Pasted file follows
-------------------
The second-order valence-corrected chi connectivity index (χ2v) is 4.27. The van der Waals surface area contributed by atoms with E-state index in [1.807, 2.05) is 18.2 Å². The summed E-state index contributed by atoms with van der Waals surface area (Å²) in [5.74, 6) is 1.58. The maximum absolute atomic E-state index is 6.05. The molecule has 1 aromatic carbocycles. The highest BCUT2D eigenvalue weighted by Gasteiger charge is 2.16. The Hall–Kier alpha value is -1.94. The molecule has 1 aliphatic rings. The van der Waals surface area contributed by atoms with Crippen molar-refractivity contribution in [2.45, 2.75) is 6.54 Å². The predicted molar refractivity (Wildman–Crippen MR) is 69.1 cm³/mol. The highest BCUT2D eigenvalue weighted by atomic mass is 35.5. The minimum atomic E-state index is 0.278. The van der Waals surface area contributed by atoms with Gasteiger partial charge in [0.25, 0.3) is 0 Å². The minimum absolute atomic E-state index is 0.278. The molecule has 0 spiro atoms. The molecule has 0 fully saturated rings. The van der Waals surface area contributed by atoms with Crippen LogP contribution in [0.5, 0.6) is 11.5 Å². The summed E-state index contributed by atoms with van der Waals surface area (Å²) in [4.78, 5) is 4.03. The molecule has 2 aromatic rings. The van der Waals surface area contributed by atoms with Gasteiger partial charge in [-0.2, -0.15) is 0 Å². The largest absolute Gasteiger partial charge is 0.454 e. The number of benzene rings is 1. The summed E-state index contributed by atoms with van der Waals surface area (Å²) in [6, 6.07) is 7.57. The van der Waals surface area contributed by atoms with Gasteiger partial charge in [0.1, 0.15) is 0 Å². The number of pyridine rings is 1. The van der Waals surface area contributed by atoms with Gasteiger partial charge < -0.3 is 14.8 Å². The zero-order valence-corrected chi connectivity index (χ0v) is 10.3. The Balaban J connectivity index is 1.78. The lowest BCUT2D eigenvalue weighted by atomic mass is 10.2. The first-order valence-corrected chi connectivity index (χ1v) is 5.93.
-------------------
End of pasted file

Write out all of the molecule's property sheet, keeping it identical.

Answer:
The second-order valence-corrected chi connectivity index (χ2v) is 4.27. The van der Waals surface area contributed by atoms with E-state index in [1.807, 2.05) is 18.2 Å². The summed E-state index contributed by atoms with van der Waals surface area (Å²) in [5.74, 6) is 1.58. The maximum absolute atomic E-state index is 6.05. The molecule has 1 aromatic carbocycles. The highest BCUT2D eigenvalue weighted by Gasteiger charge is 2.16. The Hall–Kier alpha value is -1.94. The molecule has 1 aliphatic rings. The van der Waals surface area contributed by atoms with Crippen molar-refractivity contribution in [2.45, 2.75) is 6.54 Å². The predicted molar refractivity (Wildman–Crippen MR) is 69.1 cm³/mol. The highest BCUT2D eigenvalue weighted by atomic mass is 35.5. The minimum atomic E-state index is 0.278. The van der Waals surface area contributed by atoms with Gasteiger partial charge in [0.25, 0.3) is 0 Å². The minimum absolute atomic E-state index is 0.278. The molecule has 0 spiro atoms. The molecule has 0 fully saturated rings. The van der Waals surface area contributed by atoms with Crippen LogP contribution in [0.5, 0.6) is 11.5 Å². The summed E-state index contributed by atoms with van der Waals surface area (Å²) in [4.78, 5) is 4.03. The molecule has 2 aromatic rings. The van der Waals surface area contributed by atoms with Gasteiger partial charge in [-0.2, -0.15) is 0 Å². The largest absolute Gasteiger partial charge is 0.454 e. The number of benzene rings is 1. The summed E-state index contributed by atoms with van der Waals surface area (Å²) in [6, 6.07) is 7.57. The van der Waals surface area contributed by atoms with Gasteiger partial charge in [0.1, 0.15) is 0 Å². The number of pyridine rings is 1. The van der Waals surface area contributed by atoms with Gasteiger partial charge < -0.3 is 14.8 Å². The zero-order valence-corrected chi connectivity index (χ0v) is 10.3. The Balaban J connectivity index is 1.78. The lowest BCUT2D eigenvalue weighted by atomic mass is 10.2. The first-order valence-corrected chi connectivity index (χ1v) is 5.93.